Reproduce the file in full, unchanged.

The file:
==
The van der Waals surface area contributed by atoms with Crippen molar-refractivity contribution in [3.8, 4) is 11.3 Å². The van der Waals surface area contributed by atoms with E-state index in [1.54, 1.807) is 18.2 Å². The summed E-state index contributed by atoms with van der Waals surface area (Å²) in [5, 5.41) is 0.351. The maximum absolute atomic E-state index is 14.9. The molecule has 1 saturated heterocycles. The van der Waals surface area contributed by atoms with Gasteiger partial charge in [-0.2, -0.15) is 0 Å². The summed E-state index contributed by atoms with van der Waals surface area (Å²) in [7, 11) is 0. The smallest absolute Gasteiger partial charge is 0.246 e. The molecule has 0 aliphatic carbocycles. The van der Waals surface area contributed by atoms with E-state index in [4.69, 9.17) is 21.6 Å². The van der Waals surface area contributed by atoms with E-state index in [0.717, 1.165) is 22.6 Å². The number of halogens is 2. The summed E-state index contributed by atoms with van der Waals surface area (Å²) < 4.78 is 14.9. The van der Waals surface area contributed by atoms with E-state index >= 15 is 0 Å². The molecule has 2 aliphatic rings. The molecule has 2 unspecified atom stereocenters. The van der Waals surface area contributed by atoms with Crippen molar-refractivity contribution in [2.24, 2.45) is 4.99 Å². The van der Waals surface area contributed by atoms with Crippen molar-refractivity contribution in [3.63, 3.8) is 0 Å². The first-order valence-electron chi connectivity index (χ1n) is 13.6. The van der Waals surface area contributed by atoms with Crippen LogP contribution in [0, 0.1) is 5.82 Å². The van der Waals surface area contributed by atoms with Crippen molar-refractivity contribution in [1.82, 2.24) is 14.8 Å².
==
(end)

The van der Waals surface area contributed by atoms with Crippen molar-refractivity contribution in [3.8, 4) is 11.3 Å². The van der Waals surface area contributed by atoms with E-state index in [1.54, 1.807) is 18.2 Å². The summed E-state index contributed by atoms with van der Waals surface area (Å²) in [5, 5.41) is 0.351. The maximum absolute atomic E-state index is 14.9. The molecule has 1 saturated heterocycles. The van der Waals surface area contributed by atoms with Gasteiger partial charge in [-0.2, -0.15) is 0 Å². The summed E-state index contributed by atoms with van der Waals surface area (Å²) in [7, 11) is 0. The smallest absolute Gasteiger partial charge is 0.246 e. The molecule has 0 aliphatic carbocycles. The van der Waals surface area contributed by atoms with E-state index in [4.69, 9.17) is 21.6 Å². The van der Waals surface area contributed by atoms with E-state index in [0.717, 1.165) is 22.6 Å². The number of halogens is 2. The summed E-state index contributed by atoms with van der Waals surface area (Å²) < 4.78 is 14.9. The van der Waals surface area contributed by atoms with E-state index >= 15 is 0 Å². The molecule has 2 aliphatic rings. The molecule has 2 unspecified atom stereocenters. The van der Waals surface area contributed by atoms with Crippen molar-refractivity contribution in [2.24, 2.45) is 4.99 Å². The van der Waals surface area contributed by atoms with Crippen molar-refractivity contribution in [3.63, 3.8) is 0 Å². The first-order valence-electron chi connectivity index (χ1n) is 13.6. The van der Waals surface area contributed by atoms with Crippen LogP contribution in [0, 0.1) is 5.82 Å². The van der Waals surface area contributed by atoms with Crippen molar-refractivity contribution in [1.82, 2.24) is 14.8 Å².